Top registrar Web.com is seeing disappointing revenue from its domain business due to new gTLDs.
The “increased availability” of names has taken a chunk out of the company’s premium domain sales, CEO David Brown told analysts on the company’s third-quarter earnings call yesterday.
While we continue to expect the recently expanded top-level domain environment to increase our ability to sell domains over the medium to long term, the increased availability of names has had a near-term negative impact on domain-related revenue. This is primarily associated with non-core domain-related revenue such as sales of premium domain names and bulk domain sales.
As a result, the company has reduced its full-year 2014 revenue guidance from between $576 million and $579 million to between $566.7 million and $568.7 million
The company blamed about half of the reduction — about $5 million — on softness in its domain name business.
Brown explained that the new gTLD environment has seen domain investors exercise much more caution when it comes to buying premium names and buying names in bulk:
We’ve seen that market get soft…. The reason the softness is occurring is that this marketplace is looking at all of these new gTLDs coming into place, there are more options available for people and they’re kind of stepping back away, at least temporarily, to see how things settle out.
He said the company expects the market to come back after the uncertainty has passed.
Web.com yesterday reported third-quarter net income of $33.9 million, up from $29.3 million a year ago, on revenue that was up to $137.4 million from $125.2 million in 2013.
The company, which owns brands including Register.com and Network Solutions, announced a $100 million share repurchase at the same time, to prop up the inevitable hit its stock was to take.
Its shares are trading down 25% at time of publication.
Seven new gTLD contention sets have been formally resolved with application withdrawals this morning, five of which we haven’t previously reported on.
Most appear to have been settled by private auctions, with Donuts often the victor.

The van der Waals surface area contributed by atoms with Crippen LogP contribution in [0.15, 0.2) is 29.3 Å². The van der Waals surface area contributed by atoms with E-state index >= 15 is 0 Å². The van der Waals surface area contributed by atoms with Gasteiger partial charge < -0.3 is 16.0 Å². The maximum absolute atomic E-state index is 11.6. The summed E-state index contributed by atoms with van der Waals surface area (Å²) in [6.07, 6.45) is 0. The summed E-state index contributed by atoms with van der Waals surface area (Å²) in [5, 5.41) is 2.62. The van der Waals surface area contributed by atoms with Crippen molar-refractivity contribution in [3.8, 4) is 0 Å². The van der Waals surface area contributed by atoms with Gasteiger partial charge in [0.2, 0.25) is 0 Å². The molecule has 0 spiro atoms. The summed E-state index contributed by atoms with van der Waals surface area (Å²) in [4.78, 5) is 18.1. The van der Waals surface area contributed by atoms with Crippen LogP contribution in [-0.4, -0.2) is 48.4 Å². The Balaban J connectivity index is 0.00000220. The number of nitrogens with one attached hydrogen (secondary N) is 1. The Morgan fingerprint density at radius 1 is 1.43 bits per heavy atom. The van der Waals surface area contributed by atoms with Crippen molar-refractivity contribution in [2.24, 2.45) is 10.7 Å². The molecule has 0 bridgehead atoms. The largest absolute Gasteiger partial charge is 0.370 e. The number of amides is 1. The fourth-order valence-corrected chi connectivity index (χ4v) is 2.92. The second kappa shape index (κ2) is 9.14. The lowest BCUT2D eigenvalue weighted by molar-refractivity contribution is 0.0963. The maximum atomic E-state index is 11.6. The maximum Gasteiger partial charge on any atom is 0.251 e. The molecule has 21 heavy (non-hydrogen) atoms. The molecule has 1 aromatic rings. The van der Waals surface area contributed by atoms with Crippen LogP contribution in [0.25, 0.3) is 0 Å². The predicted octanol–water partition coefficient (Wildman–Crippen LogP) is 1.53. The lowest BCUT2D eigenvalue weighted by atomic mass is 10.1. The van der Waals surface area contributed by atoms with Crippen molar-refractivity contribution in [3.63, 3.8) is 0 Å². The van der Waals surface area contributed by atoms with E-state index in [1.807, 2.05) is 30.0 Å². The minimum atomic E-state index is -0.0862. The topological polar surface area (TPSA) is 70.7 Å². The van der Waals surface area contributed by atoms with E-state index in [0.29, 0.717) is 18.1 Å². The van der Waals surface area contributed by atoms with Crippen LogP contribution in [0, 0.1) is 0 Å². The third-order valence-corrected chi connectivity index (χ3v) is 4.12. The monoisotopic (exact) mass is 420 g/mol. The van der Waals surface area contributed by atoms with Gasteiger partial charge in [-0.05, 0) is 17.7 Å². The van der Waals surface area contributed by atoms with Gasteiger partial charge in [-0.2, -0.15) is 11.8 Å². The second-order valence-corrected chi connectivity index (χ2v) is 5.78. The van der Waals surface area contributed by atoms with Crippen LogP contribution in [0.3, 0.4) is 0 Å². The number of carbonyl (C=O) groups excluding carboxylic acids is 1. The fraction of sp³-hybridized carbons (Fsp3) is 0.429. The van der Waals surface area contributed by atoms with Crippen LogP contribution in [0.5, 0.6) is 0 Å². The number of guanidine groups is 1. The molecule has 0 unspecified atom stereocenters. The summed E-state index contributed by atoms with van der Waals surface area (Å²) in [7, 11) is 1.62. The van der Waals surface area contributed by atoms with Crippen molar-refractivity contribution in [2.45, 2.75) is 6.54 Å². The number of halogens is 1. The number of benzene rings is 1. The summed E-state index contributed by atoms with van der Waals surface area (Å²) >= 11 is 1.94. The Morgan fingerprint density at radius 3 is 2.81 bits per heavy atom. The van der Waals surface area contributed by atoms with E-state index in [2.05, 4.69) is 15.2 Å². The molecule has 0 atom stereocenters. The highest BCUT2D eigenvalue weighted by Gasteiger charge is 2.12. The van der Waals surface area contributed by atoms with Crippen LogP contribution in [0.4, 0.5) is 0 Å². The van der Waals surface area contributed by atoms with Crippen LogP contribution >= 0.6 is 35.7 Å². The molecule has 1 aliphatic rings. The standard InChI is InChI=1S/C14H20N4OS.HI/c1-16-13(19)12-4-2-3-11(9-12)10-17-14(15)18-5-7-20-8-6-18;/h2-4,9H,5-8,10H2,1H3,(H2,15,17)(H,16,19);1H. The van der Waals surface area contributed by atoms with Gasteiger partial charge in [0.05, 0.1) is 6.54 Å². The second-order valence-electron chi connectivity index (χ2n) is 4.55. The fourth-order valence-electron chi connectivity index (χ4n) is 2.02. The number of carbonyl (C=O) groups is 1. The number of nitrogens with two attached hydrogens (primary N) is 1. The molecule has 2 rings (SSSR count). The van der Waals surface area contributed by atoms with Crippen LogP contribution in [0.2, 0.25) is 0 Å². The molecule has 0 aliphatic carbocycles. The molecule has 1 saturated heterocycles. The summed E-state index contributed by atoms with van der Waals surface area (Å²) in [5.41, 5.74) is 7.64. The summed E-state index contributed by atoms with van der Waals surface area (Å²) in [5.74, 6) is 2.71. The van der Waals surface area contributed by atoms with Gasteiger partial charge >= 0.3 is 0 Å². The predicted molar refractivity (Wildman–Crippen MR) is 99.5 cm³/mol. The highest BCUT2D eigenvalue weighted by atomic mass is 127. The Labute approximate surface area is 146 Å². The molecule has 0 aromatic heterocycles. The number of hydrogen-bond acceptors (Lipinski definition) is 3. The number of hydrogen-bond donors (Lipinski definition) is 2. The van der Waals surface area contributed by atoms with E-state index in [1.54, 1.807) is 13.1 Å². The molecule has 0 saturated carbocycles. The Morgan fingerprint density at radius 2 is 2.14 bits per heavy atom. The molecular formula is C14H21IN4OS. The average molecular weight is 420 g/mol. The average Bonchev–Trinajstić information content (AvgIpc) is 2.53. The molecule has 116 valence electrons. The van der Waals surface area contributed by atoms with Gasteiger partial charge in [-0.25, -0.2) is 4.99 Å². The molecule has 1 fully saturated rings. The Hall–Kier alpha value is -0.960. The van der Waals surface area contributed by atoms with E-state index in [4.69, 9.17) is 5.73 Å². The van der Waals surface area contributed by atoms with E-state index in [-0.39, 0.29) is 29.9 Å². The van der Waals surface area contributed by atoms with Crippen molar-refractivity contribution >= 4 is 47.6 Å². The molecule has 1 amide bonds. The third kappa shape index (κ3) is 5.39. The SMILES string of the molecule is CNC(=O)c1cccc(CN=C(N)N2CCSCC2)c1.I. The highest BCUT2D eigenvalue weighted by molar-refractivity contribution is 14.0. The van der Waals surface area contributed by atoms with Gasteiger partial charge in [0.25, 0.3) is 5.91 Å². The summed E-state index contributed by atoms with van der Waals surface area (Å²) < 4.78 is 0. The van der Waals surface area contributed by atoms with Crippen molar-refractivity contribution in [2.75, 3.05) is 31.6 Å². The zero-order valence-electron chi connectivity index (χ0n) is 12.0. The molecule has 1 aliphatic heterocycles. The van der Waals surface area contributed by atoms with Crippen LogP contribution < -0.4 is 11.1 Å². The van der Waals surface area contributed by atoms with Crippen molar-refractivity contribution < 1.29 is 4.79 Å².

The standout, however, is .sas, an unusual case of a contention set of two would-be dot-brand registries being resolved.
The business software maker SAS Institute, which applied as Research IP, has prevailed over the Scandinavian airline holding company SAS AB for the .sas gTLD.
Both applicants had applied for closed, single-registrant namespaces.
On the regular, open gTLD front, .chat has gone to Donuts after withdrawals from Top Level Spectrum, Radix and Famous Four Media.
.style has also gone to Donuts, after Uniregistry, Top Level Design, Evolving Style Registry and Minds + Machines withdrew their applications.
.tennis is another Donuts win. Applications from Famous Four, Washington Team Tennis and Tennis Australia have been withdrawn, after a failed Community bid from Tennis Australia.
Donuts, finally, beat Famous Four to .bingo.
Afilias and Top Level Spectrum have officially withdrawn their .wine applications. As we reported earlier this week, this leaves Donuts as the sole remaining applicant.
Top Level Spectrum’s bid for .sucks has also been withdrawn, confirming DI’s report from earlier this week that the controversial gTLD has been won by Vox Populi Registry.
But Donuts failed to win .online, withdrawing its application today. Only two applicants — Radix and I-Registry — remain in this once six-way contention set.
We’ll know the winner (my money’s on Radix) in a matter of days, I expect.
Donuts has become the only applicant for .wine and .vin after winning a private auction for .wine, according to sources familiar with the situation.
I gather that the auction, which saw Donuts knock out rival applicants Afilias and Famous Four, happened a couple of weeks ago. I don’t know what the winning bid was.
Neither losing application has yet been withdrawn, presumably because the whole contention set has been placed “On Hold” by ICANN pending talks about the protection of wine-making region names.
As we reported yesterday, ICANN seems to be currently acting as a middleman between Donuts, European governments and wine-makers that want so-called “geographic indicators” specially protected.
A letter (pdf) from ICANN CEO Fadi Chehade to the French government indicated that ICANN expects to make GIs protected, contractually, with the successful .wine and .vin applicants (now, it seems, Donuts).